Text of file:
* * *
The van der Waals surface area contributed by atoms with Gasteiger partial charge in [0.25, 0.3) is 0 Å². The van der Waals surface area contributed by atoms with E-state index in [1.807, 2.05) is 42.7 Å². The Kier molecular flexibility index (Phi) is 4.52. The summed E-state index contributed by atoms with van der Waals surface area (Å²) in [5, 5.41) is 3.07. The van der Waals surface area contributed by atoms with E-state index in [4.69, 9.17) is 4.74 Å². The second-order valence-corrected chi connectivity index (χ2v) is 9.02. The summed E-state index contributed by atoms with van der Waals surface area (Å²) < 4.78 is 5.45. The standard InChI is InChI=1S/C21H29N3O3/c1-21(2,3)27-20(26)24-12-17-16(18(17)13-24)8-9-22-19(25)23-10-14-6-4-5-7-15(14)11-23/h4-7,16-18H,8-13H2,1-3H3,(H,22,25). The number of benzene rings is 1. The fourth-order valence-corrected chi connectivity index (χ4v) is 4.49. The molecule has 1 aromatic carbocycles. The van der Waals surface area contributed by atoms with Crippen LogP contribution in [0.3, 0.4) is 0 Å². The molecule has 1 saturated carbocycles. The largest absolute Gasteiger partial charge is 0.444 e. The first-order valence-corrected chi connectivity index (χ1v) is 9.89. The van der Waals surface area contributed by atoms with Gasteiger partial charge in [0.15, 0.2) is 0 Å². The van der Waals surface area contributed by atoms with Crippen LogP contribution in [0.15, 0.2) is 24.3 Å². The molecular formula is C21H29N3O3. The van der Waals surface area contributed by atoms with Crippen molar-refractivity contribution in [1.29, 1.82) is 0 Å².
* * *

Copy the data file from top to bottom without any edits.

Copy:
The van der Waals surface area contributed by atoms with Gasteiger partial charge in [0.25, 0.3) is 0 Å². The van der Waals surface area contributed by atoms with E-state index in [1.807, 2.05) is 42.7 Å². The Kier molecular flexibility index (Phi) is 4.52. The summed E-state index contributed by atoms with van der Waals surface area (Å²) in [5, 5.41) is 3.07. The van der Waals surface area contributed by atoms with E-state index in [4.69, 9.17) is 4.74 Å². The second-order valence-corrected chi connectivity index (χ2v) is 9.02. The summed E-state index contributed by atoms with van der Waals surface area (Å²) < 4.78 is 5.45. The standard InChI is InChI=1S/C21H29N3O3/c1-21(2,3)27-20(26)24-12-17-16(18(17)13-24)8-9-22-19(25)23-10-14-6-4-5-7-15(14)11-23/h4-7,16-18H,8-13H2,1-3H3,(H,22,25). The number of benzene rings is 1. The fourth-order valence-corrected chi connectivity index (χ4v) is 4.49. The molecule has 1 aromatic carbocycles. The van der Waals surface area contributed by atoms with Crippen LogP contribution in [0.3, 0.4) is 0 Å². The molecule has 1 saturated carbocycles. The largest absolute Gasteiger partial charge is 0.444 e. The first-order valence-corrected chi connectivity index (χ1v) is 9.89. The van der Waals surface area contributed by atoms with Gasteiger partial charge in [0.15, 0.2) is 0 Å². The van der Waals surface area contributed by atoms with Crippen LogP contribution in [0.15, 0.2) is 24.3 Å². The molecular formula is C21H29N3O3. The van der Waals surface area contributed by atoms with Crippen molar-refractivity contribution in [1.29, 1.82) is 0 Å².